Rosemaria DiBenedetto grew up in Calumet City, and she excelled at one of the most popular sports there — politics. She learned a lot, and she has a lot for others to learn.
“I started doing politics at a very young age,” she said.
It helped that her uncle was a Calumet City alderman.
At 19, she became one of the youngest elected officials in Illinois history, serving on her local elementary school district’s board.
She also served on her community college’s board of trustees. It wasn’t just student government.
DiBenedetto has since worked on a number of candidates’ campaigns, and the ones who have taken her advice have been elected, she said.
Last fall, she helped candidates in St. John and Porter County.
“I’ve walked away from campaigns I couldn’t believe in,” she said.
Which brings us to the broken political systems in Illinois and Washington, D.C.
Illinois Gov. Bruce Rauner was an anti-establishment candidate who now refuses to compromise, DiBenedetto said, and look where that has gotten Illinois.
On Thursday, in the waning moments of the fiscal year, the Illinois General Assembly passed a short-term spending bill allowing schools to open in the fall and paying the state’s bills through December.
It isn’t the full budget Illinois residents deserve, and it comes after a full year of failing to compromise, which is the key to reaching an agreement on a new budget.
Think what that means for the federal government, with establishment Republicans bucking GOP presidential candidate Donald Trump, the bombastic CEO who is making brash promises and pronouncements.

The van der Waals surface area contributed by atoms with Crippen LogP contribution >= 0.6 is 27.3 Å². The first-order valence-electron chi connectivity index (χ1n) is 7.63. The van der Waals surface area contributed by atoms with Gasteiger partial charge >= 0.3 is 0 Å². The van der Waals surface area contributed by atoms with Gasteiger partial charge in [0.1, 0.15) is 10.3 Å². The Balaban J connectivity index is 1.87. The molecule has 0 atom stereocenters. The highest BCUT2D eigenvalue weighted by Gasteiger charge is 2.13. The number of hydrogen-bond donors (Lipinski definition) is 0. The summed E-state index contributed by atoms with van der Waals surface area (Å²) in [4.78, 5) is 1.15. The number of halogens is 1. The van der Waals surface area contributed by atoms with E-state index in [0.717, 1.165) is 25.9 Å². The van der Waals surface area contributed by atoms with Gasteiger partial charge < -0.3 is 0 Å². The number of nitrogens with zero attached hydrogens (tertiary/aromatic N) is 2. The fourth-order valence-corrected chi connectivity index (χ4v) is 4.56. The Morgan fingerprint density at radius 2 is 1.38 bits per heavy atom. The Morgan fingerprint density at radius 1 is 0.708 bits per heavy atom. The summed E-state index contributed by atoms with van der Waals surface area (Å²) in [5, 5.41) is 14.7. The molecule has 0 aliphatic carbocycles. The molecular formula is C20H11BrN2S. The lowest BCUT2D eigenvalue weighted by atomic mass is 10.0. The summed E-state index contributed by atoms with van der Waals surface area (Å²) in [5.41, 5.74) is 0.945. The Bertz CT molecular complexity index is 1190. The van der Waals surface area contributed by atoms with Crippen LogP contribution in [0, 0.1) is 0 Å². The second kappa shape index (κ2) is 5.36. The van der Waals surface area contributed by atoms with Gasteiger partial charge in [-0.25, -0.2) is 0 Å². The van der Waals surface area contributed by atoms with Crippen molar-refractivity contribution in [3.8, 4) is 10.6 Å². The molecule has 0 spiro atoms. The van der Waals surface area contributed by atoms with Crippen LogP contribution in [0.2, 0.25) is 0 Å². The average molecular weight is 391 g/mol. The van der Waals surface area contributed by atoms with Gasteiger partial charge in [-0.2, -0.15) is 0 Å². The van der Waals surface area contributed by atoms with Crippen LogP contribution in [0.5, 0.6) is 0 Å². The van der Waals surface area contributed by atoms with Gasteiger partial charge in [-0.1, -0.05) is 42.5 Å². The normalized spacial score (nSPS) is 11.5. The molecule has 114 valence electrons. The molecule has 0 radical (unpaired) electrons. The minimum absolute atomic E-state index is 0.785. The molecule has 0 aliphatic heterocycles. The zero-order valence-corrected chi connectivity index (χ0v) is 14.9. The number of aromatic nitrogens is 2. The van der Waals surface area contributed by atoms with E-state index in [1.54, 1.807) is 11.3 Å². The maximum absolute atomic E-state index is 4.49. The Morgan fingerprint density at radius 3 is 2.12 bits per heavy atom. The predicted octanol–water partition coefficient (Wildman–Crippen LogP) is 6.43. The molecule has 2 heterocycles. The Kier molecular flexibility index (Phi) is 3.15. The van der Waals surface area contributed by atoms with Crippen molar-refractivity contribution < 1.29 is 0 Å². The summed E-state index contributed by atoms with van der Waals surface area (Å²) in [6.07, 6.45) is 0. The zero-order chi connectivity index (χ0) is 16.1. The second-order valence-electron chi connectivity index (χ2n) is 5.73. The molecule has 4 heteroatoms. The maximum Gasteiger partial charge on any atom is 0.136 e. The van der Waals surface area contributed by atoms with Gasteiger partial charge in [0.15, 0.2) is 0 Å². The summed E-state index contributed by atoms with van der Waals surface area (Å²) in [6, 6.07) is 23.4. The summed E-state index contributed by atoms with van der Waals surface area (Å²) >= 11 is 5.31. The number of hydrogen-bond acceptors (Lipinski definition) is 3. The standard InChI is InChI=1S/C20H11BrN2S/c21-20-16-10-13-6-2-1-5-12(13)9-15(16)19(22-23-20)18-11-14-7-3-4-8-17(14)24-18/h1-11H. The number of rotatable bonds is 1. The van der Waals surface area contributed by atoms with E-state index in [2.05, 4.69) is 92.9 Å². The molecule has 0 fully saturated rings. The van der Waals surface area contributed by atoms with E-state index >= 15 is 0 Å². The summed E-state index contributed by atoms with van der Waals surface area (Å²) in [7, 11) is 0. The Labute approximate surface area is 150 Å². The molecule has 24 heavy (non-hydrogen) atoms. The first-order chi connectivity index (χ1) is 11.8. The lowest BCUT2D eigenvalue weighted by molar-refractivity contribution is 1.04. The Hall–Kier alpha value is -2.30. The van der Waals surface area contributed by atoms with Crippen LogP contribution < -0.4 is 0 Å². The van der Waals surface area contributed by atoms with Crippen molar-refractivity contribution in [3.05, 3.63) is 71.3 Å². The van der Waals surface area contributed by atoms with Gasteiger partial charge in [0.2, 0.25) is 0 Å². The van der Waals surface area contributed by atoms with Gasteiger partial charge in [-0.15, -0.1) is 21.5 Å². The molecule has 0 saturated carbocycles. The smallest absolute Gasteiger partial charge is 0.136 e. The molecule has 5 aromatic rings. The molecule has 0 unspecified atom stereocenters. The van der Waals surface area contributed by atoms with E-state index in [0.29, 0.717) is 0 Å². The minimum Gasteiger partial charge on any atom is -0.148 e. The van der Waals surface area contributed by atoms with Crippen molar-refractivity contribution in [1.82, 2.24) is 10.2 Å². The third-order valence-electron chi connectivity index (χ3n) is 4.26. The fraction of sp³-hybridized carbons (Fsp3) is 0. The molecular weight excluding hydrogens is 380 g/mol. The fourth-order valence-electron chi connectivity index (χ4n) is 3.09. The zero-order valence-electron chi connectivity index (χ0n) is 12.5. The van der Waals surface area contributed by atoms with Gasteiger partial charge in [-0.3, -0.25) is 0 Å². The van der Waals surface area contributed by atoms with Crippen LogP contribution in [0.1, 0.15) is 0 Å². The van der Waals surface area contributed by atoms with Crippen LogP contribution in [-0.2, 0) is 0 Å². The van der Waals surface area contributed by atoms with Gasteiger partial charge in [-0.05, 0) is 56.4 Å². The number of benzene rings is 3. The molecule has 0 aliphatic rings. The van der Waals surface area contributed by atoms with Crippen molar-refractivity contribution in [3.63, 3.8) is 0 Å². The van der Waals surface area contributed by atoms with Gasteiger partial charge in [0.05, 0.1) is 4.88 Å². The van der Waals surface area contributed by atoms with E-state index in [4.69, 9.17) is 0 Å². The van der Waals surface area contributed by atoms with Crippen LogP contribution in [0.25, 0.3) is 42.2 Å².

“When a man or a woman is used to being a CEO, it’s very difficult to make that transition to negotiation and create bipartisanship on both sides, and I think that challenge in Illinois is a clear indication of what may happen if Donald Trump becomes president,” DiBenedetto said.
If Trump is elected and refuses to compromise, as supporters hope, the federal government could become much like Illinois, DiBenedetto said.
Voters must remember the role Congress plays in setting federal laws and budget priorities — the same as the Illinois Legislature.
It’s like having one CEO and 535 members of the board of directors. And as much as he might want to fire some of those board members, the president can’t do so.
DiBenedetto is president of Newsmakers Inc. and has been for decades. She’s keeping that role, but is working with a group of other public relations professionals who are taking Stryker-Munley Group, founded in New York, nationwide.
DiBenedetto will head up the Chicago unit, a separate company, but will work with her partners in New York and six other locations across the nation to best serve clients.
Her particular strength is her political acumen, which is why I asked for her advice for Trump and Hillary Clinton.
Trump, she said, should “turn down the rhetoric and start producing more substantive analysis and findings of how he would run the country if he were elected.”
Clinton should make sure her positions are more clearly defined. “I think that she has changed her position a lot over the years,” DiBenedetto said.